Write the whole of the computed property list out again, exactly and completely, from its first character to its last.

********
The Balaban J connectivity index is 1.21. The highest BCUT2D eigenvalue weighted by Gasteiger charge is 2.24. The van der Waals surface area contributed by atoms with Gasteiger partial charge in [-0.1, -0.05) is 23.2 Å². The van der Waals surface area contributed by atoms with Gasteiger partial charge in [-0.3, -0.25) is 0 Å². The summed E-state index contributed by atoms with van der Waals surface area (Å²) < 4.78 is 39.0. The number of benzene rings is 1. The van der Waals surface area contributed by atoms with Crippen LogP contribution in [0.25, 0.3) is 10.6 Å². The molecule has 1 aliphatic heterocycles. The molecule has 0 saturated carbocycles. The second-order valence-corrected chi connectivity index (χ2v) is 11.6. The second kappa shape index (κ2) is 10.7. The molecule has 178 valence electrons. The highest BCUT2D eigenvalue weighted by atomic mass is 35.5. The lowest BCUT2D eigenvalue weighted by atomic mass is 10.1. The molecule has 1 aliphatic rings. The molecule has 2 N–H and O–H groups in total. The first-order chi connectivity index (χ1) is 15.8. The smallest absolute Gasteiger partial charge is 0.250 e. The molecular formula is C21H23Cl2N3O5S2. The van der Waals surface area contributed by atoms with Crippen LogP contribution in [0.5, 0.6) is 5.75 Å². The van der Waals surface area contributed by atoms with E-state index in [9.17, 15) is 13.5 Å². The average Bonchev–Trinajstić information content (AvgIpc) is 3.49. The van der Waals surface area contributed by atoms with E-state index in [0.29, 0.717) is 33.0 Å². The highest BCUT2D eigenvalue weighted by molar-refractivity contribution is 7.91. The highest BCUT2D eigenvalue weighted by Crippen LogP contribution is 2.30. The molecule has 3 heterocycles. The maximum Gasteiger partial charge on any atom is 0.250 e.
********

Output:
The Balaban J connectivity index is 1.21. The highest BCUT2D eigenvalue weighted by Gasteiger charge is 2.24. The van der Waals surface area contributed by atoms with Gasteiger partial charge in [-0.1, -0.05) is 23.2 Å². The van der Waals surface area contributed by atoms with Gasteiger partial charge in [-0.3, -0.25) is 0 Å². The summed E-state index contributed by atoms with van der Waals surface area (Å²) < 4.78 is 39.0. The number of benzene rings is 1. The van der Waals surface area contributed by atoms with Crippen LogP contribution in [0.25, 0.3) is 10.6 Å². The molecule has 1 aliphatic heterocycles. The molecule has 0 saturated carbocycles. The second-order valence-corrected chi connectivity index (χ2v) is 11.6. The second kappa shape index (κ2) is 10.7. The molecule has 178 valence electrons. The highest BCUT2D eigenvalue weighted by atomic mass is 35.5. The lowest BCUT2D eigenvalue weighted by atomic mass is 10.1. The molecule has 1 aliphatic rings. The molecule has 2 N–H and O–H groups in total. The first-order chi connectivity index (χ1) is 15.8. The smallest absolute Gasteiger partial charge is 0.250 e. The molecular formula is C21H23Cl2N3O5S2. The van der Waals surface area contributed by atoms with Crippen LogP contribution in [0.5, 0.6) is 5.75 Å². The van der Waals surface area contributed by atoms with E-state index in [9.17, 15) is 13.5 Å². The average Bonchev–Trinajstić information content (AvgIpc) is 3.49. The van der Waals surface area contributed by atoms with E-state index in [0.29, 0.717) is 33.0 Å². The highest BCUT2D eigenvalue weighted by molar-refractivity contribution is 7.91. The highest BCUT2D eigenvalue weighted by Crippen LogP contribution is 2.30. The molecule has 3 heterocycles. The maximum Gasteiger partial charge on any atom is 0.250 e.